Interesting Rarely Known Sports Facts/Tidbits Thread

HarleyQuinn

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Interesting. He made 216 PA from 1938-1940 (started pitching dominantly by 1939) and hit a pretty solid .316/.396/.358 in that span.

In my OOTP18 play through as GM/Manager of the Red Sox starting in 1941, I had a LF named Stan Spence whom I ended up making a "super sub" (for lack of a better term) since he was behind Ted Williams. From 1944-1948 he mostly had 100-200 PA but had OPS+ of 171, 125, 94, and 85.

I find stories of players like that mold simply fascinating. Darren Bragg was a guy who came to mind for me as that type. Never quite great with the bat but useful enough to play a role off the bench in the early 2000s.
 

alkeiper

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Spence IRL did quite well for himself. He was traded to the Washington Senators and became their regular center fielder, making four all star teams.

Another player I discovered through this process: Red Lucas. He was a starting pitcher for the Reds and Pirates, winning 157 career games with an above average ERA. He also pinch hit on his off days 505 times, hitting .281 over his career.
 

alkeiper

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Most casual fans are familiar with Herb Washington. In 1974, Charlie Finley employed a world class sprinter with no professional baseball experience to pinch run. Washington was completely fooled and picked off by Mike Marshall in the 1974 World Series.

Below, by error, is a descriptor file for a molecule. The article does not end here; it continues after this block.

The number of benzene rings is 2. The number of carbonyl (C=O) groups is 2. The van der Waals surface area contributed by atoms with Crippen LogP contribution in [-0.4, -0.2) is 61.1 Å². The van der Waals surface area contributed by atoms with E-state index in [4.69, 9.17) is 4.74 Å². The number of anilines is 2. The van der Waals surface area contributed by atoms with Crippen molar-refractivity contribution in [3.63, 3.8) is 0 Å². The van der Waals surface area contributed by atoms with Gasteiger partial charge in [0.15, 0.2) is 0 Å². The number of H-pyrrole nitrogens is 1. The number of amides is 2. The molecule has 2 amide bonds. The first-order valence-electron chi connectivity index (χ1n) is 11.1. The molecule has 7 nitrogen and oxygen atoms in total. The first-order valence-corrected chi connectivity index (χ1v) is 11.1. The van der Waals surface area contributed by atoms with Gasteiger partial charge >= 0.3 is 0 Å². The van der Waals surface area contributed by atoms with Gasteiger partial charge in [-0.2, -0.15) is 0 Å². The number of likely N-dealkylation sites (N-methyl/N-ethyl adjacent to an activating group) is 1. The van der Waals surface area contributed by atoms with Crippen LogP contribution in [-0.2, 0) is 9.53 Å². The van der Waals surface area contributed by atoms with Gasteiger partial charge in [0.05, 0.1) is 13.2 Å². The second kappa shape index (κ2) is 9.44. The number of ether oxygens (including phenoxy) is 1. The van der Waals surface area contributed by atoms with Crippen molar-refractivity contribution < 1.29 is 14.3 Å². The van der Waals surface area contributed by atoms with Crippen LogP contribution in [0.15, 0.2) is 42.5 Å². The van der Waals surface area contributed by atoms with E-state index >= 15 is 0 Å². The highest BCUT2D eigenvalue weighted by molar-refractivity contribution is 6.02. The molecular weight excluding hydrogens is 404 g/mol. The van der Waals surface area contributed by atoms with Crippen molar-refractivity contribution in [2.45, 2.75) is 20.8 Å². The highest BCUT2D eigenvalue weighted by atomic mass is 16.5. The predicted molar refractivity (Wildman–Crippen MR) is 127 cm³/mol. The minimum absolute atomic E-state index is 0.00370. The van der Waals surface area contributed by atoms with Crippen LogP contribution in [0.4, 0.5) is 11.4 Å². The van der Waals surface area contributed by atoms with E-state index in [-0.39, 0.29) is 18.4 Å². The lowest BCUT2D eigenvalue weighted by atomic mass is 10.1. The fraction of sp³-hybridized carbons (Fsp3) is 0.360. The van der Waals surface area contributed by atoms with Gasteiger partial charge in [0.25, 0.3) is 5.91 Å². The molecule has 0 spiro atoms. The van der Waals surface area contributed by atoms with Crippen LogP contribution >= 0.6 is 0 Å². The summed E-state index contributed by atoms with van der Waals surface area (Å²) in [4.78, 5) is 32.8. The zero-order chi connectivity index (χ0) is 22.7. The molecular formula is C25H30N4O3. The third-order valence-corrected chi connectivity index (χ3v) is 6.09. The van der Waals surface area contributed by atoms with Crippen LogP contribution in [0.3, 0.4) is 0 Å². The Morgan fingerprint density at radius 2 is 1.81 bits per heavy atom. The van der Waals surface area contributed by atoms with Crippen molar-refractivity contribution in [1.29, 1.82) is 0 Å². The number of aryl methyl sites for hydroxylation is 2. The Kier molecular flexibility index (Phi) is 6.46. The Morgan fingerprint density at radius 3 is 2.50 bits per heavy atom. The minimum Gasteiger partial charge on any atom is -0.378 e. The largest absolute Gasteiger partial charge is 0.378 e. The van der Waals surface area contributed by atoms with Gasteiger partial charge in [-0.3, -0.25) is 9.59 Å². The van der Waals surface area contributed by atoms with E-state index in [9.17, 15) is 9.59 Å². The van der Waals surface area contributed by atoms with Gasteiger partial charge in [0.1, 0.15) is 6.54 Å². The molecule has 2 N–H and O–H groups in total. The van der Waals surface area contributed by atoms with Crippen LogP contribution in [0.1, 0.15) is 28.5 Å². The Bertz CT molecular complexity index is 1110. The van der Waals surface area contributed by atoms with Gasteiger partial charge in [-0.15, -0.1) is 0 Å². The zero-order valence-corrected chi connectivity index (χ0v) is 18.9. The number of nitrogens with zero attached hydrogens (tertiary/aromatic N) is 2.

https://youtu.be/vWb80Qz75bk

When you look at the A's of that era, it's amazing how far their pinch running fetish extended. From 1967-73 they had Allan Lewis, who made 139 pinch running appearances and batted 31 times. He logged all of 48 innings in the field. Blue Moon Odom, a starting pitcher, pinch ran over 100 times in this period as well. 1974 was the Herb Washington show. In 1975 they used Don Hopkins, who pinch ran 77 times and batted eight times. They also started using Matt Alexander who had a little more baseball skill and was allowed to bat and field occasionally. Alexander holds the MLB record for pinch running appearances with 271, 163 of those with the A's. Larry Lintz joins the team in 1976 and they're using him as a pinch runner as well. All those players were gone by 1978 so they made pinch running a team effort, 164 pinch runners used over the course of the season. On average a pinch runner every single game! By comparison the Yankees used 27 pinch runners that season.